AI Boosts Better Decision Making

AI systems do not have the same limitations of our brain. AI can process millions of inputs, without ignoring a single one. And it can do so extremely fast, without rest, without tiring, without distraction, or becoming emotional. AI is an excellent complement to our brain in decision-making. AI is essentially a prediction machine, providing a fairly accurate prediction of the best outcome for a given input situation. Machine Learning has provided modern AI systems with the ability to self-learn from thousands of cases provided.

Fig. 4.1 Anatomy of data based decision making

Decision making starts with data inputs. Some systems use analytics to improve the understanding of the input before using AI. AI/ML generates a prediction in the form of a probability value for the best answer corresponding to the input. Based on the prediction a judgment has to be made to decide the best action. Judgment is a human skill that takes into account the prediction and any other considerations (like emotions, timing etc.). Action results from the decision. The consequences of the action are fed back into the system for tuning. For example, in a skin cancer diagnosis system, the input consists of medical data in form of medical images, reports, and medical history. Based on these the AI system gives a prediction indicating the probability of cancer and need for an operation (e.g. 87%). Using this a surgeon uses their judgment based on the person’s age and other complications to take a decision to operate or not. The outcome of the operation is fed back into the system to improve its diagnostic skills and recommendations. In real-time systems such as an autonomous vehicle, there is no time for human involvement in decision making and the machine directly takes the decision, provided that the machine has achieved a desired confidence level.

Internet of Things (IoT) is becoming very popular for automatically managing complex control systems. Its front-end consists of a networked array of sensors providing real-time data from sources needed as inputs for the control system, such as temperature, location, pressure, motion or an image. This data, in its digital form, is fed into an AI based decision-making system, which decides the best action based on the provided input data. IoT systems are used in a variety of applications ranging from optimizing cooling in a data center and enabling self-driving cars to deciding which segment of crops to harvest when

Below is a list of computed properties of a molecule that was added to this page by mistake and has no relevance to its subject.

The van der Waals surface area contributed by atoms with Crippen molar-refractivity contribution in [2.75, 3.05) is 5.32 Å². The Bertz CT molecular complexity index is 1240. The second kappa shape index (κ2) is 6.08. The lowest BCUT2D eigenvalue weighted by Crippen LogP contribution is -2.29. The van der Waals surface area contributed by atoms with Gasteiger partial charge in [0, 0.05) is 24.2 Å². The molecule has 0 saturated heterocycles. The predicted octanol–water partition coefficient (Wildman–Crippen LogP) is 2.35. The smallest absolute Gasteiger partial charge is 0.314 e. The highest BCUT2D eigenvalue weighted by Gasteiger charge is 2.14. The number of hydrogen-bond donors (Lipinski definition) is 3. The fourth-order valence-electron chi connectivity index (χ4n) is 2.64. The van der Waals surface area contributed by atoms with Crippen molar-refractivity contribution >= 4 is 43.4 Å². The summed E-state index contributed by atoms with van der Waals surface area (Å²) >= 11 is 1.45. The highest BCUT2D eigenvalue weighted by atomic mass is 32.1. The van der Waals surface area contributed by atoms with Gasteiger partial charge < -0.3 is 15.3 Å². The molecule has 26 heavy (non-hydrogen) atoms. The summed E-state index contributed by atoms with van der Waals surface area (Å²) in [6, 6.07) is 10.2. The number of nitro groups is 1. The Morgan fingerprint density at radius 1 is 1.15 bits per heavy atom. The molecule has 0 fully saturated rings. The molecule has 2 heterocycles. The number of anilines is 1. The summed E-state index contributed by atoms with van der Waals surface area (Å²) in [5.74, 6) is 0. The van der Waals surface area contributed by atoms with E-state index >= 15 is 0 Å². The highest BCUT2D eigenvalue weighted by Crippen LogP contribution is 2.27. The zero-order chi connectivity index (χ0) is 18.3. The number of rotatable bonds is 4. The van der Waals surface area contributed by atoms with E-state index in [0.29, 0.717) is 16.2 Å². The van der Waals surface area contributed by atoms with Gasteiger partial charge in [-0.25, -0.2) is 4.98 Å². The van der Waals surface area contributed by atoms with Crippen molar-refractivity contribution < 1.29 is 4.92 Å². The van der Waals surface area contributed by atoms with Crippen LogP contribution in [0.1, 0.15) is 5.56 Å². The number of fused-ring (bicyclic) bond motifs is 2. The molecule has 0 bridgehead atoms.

Companies like IBM, Microsoft, Amazon and Google are setting up AI IoT Cloud platforms for their customers, who can bring in data from their sensor networks. Customers develop control algorithms within the IoT Cloud. The IoT platform provides AI and additional algorithm libraries that are needed for control and decision-making. IoT platform providers are also acquiring vast amounts of sensor data to make their platforms even more attractive. They will be able to provision almost any sensor data needed by their customers on a subscription basis. As a result, creating IoT systems will become significantly easier and faster.

Data, in essence, is a digital representation of the reality in the world. As humans, we take our daily decisions based on sensing and analyzing the reality around us with our five senses and using our brain to decide and act upon that data. Internet of Things (IoT) systems work very similarly?—?with a notable difference. They can decide based on all the thousands of cases they are trained on, 24×7, undistracted, without breaks or the need to sleep.

Drones have become an increasingly useful sourcing tool for IoT data. Drones can capture high-quality images and videos of specific areas at a very low cost. Images and video are excellent sources of data patterns for AI. Describing the content or the subtle uniqueness in images and video clips is often difficult for humans?—?but not for AI. Machines have become better than humans at pattern recognition and can learn to differentiate subtle patterns in images without human assistance. It is possible to do reliable lip-reading by training AI machines with millions of samples of people talking and the corresponding text. Using image data of vineyards, captured by drones, AI can now predict the best time for harvesting different sections of the vineyard. The color and texture of the grapes provide the patterns for the AI.

As the cost of better decision-making with AI drops steeply, AI will get integrated into almost all products, services, or processes. This will make them a lot smarter and more competitive.

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